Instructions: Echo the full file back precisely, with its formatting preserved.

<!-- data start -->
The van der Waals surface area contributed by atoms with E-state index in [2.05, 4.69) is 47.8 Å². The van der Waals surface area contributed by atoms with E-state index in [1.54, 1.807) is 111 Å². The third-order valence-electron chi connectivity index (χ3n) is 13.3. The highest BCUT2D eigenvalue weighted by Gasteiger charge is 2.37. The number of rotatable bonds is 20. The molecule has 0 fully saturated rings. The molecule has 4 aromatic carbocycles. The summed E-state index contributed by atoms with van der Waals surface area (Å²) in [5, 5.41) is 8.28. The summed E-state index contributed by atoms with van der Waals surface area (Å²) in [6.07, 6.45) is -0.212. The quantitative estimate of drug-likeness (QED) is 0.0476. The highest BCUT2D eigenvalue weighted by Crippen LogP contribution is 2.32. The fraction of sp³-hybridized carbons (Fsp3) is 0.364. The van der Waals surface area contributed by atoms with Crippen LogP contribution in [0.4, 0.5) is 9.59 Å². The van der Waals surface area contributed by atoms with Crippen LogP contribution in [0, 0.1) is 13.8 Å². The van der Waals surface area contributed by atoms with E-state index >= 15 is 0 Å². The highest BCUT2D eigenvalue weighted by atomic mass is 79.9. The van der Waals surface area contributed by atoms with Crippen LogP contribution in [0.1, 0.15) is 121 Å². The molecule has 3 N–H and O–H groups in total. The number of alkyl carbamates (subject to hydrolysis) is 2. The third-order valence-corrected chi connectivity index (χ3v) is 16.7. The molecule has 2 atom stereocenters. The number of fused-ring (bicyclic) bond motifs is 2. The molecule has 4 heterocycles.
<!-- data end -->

The van der Waals surface area contributed by atoms with E-state index in [2.05, 4.69) is 47.8 Å². The van der Waals surface area contributed by atoms with E-state index in [1.54, 1.807) is 111 Å². The third-order valence-electron chi connectivity index (χ3n) is 13.3. The highest BCUT2D eigenvalue weighted by Gasteiger charge is 2.37. The number of rotatable bonds is 20. The molecule has 0 fully saturated rings. The molecule has 4 aromatic carbocycles. The summed E-state index contributed by atoms with van der Waals surface area (Å²) in [5, 5.41) is 8.28. The summed E-state index contributed by atoms with van der Waals surface area (Å²) in [6.07, 6.45) is -0.212. The quantitative estimate of drug-likeness (QED) is 0.0476. The highest BCUT2D eigenvalue weighted by Crippen LogP contribution is 2.32. The fraction of sp³-hybridized carbons (Fsp3) is 0.364. The van der Waals surface area contributed by atoms with Crippen LogP contribution in [0.4, 0.5) is 9.59 Å². The van der Waals surface area contributed by atoms with Crippen LogP contribution in [0, 0.1) is 13.8 Å². The van der Waals surface area contributed by atoms with E-state index >= 15 is 0 Å². The highest BCUT2D eigenvalue weighted by atomic mass is 79.9. The van der Waals surface area contributed by atoms with Crippen LogP contribution in [0.1, 0.15) is 121 Å². The molecule has 3 N–H and O–H groups in total. The number of alkyl carbamates (subject to hydrolysis) is 2. The third-order valence-corrected chi connectivity index (χ3v) is 16.7. The molecule has 2 atom stereocenters. The number of fused-ring (bicyclic) bond motifs is 2. The molecule has 4 heterocycles.